We have already made changes to the athletic eligibility appeals process and have tweaked the process for special placement. To ensure adequate supervision and consistency across the school division, we have reorganized and expanded the Department of Instruction. An Executive Director Chief of Schools and an expansion of the role of Executive Principals were put in place to provide greater supervision and oversight of schools and principals. Moving forward, it is essential that we are consistent in our practices across the county. We are taking positive steps in that direction. This lack of oversight that existed prior to my tenure also contributed to errors in our state reporting regarding disciplinary incidents in schools. The division inadvertently omitted some information in the past. That is extremely concerning, and we are taking steps to make sure that process is improved. I will say that I have no reason to believe at this time that any missing reports were due to an intent to hide any information from the Virginia Department of Education. In the future, we will report events in real-time in our system and make corrections, if needed, following due process procedures.

This will help ensure more accuracy in our Department of Education reports. Recent events have also revealed that we have shortcomings in alternative placement options for students involved in serious discipline infractions. A correction to this issue is one of my top priorities. This week, I directed the Deputy Superintendent to fast-track these changes. In the very near future, we will have alternative placements for students involved in discipline infractions that protect the safety of the student body and the rights of the accused.

As a division, we value our relationship with the Loudoun County Sheriff’s Department and the way in which the nationally recognized School Resource Officer program enhances safety and relationships between young people and law enforcement at the school level. We also recognize that we need to continue to build on this relationship. To that end, we plan to propose changes to the Memorandum of Understanding between the division and the Sheriff's office to ensure school discipline and criminal investigations can happen simultaneously and that both organizations follow all reporting requirements of the Code of Virginia. This includes notification from the Sheriff’s office to the superintendent and principal when students are charged with serious offenses.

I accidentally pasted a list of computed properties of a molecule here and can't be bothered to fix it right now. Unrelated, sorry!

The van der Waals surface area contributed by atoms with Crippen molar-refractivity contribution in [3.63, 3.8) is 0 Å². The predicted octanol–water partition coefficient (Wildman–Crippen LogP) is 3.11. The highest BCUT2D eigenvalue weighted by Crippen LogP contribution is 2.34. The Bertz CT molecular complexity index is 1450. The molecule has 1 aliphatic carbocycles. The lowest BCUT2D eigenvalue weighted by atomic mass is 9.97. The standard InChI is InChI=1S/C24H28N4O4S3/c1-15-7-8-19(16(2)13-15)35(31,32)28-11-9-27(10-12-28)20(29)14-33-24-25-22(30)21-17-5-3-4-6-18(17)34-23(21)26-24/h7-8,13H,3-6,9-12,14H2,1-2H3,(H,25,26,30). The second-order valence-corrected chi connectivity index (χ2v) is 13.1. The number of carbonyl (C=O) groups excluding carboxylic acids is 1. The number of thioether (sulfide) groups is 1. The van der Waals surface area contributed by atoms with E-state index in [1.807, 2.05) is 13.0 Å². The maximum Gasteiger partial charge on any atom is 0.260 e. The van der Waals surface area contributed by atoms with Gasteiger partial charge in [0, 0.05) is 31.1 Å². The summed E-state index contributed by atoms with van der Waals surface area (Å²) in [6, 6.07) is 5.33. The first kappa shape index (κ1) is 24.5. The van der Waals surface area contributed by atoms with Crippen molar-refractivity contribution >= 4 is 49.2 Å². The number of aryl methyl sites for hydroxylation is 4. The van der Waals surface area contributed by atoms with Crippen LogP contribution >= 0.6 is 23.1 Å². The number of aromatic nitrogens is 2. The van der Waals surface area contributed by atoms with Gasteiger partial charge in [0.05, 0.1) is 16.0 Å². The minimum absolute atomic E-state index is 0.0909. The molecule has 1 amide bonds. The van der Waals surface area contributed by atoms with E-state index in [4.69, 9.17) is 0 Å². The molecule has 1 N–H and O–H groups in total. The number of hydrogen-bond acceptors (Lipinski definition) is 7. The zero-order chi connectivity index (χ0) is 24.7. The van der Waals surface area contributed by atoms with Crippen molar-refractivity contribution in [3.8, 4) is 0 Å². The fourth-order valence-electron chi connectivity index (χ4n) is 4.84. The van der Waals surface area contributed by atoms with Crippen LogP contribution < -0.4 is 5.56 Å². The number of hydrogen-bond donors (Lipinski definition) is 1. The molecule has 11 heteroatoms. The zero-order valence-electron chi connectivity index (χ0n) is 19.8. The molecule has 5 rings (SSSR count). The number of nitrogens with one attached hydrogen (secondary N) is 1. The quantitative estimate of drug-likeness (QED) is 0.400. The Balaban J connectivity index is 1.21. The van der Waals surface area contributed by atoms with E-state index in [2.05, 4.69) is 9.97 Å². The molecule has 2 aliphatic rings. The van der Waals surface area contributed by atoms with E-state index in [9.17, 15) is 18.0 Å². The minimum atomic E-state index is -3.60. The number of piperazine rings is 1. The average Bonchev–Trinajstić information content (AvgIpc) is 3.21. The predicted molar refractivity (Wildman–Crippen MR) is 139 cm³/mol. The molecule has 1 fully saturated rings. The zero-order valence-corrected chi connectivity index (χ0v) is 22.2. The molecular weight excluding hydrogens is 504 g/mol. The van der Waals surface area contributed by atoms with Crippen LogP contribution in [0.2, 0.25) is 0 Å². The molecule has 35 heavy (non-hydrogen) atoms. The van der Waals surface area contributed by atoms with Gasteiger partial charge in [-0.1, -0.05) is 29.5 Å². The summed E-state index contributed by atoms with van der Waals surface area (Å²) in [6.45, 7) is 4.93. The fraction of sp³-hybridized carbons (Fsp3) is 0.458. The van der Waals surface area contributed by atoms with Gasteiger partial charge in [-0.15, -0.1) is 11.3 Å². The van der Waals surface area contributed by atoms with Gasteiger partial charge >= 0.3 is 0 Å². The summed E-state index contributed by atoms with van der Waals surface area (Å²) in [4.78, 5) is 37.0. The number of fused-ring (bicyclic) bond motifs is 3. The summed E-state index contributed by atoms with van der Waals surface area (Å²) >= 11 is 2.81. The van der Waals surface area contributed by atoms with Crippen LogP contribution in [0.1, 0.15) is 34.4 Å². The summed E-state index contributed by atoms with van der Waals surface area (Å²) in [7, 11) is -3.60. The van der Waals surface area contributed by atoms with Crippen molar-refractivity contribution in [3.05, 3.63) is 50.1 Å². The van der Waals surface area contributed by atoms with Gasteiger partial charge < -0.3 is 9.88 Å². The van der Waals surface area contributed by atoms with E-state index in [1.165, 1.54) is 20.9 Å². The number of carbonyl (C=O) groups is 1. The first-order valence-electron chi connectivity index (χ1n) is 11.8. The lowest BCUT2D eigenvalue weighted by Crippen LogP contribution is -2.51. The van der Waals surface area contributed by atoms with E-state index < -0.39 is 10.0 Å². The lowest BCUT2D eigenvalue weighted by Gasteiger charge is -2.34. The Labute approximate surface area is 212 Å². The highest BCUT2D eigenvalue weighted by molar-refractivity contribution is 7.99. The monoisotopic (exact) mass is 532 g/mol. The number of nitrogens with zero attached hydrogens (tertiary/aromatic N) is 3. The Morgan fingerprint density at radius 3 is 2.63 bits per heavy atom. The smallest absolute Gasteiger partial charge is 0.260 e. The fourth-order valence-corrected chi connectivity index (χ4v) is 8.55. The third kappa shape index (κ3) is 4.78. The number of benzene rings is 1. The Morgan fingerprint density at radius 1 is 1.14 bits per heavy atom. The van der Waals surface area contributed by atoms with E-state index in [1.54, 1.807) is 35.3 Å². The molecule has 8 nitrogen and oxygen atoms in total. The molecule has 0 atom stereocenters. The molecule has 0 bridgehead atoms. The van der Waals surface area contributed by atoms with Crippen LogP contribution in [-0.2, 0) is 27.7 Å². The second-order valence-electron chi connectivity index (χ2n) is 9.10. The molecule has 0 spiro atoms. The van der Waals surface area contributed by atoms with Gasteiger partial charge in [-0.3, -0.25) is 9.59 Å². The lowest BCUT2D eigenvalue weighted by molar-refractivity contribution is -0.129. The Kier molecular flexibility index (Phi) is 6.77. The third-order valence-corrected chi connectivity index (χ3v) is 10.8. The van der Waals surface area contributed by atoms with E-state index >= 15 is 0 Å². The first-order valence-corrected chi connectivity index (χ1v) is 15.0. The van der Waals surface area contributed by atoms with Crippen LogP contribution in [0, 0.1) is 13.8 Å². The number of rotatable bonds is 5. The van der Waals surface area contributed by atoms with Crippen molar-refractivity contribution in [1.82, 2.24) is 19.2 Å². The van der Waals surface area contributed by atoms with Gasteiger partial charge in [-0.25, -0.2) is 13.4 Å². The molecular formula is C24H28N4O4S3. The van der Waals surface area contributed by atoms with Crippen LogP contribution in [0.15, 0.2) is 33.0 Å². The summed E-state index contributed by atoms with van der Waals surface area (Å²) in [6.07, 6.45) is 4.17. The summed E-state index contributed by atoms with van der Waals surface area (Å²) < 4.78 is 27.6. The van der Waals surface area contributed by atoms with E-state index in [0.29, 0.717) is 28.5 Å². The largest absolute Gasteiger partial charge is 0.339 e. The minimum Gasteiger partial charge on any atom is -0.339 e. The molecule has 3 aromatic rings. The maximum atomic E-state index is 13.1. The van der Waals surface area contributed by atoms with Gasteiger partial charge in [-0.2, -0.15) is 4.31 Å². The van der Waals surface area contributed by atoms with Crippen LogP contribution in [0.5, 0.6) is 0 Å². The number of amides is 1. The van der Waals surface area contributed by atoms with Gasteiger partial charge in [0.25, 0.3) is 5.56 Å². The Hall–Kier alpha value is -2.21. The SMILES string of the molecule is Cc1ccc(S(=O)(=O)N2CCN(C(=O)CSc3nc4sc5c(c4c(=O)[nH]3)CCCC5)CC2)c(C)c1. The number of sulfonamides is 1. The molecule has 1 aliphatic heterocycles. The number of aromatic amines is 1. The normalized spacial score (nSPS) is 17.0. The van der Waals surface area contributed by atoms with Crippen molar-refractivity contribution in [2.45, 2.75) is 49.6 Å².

Lastly, I want to speak to my comments at the June 22nd board meeting related to bathrooms. Board Member Barts asked a question about discipline incidents in the bathrooms that I wrongly interpreted as incidents involving transgender and gender-fluid students. I did this because I was viewing the question in light of the general questions and debate around policy 8040 that was occurring at the time. Multiple board members asked questions about the process, the experiences of students, and plans for transgender students and bathroom use during that discussion.

My mindset was in line with that subject. At another point in that conversation, Chair Sheridan asked a question specifically about incidents involving transgender students, and I responded in the same manner.

I regret that my comments were misleading and I apologize for the distress that error caused families. I should have asked Board Member Barts clarifying questions to get to the root of her question, rather than assuming what she meant. I will do better in the future. The Loudoun County Public Schools will move forward as a learning community that emphasizes safety and affirmation in an academically rigorous environment.

We will offer transparency where we are able, but also ask the community to appreciate that we must maintain student confidentiality. Because of this, there will be questions that we simply cannot answer at this time. Again, student confidentiality is a principle and legal obligation to which we must adhere. This has been a very difficult time for our community. We are committed to finding ways to improve our processes to ensure that Loudoun County schools are safe for all of our students. We seek your grace and engagement to grow our schools and create the community we all desire."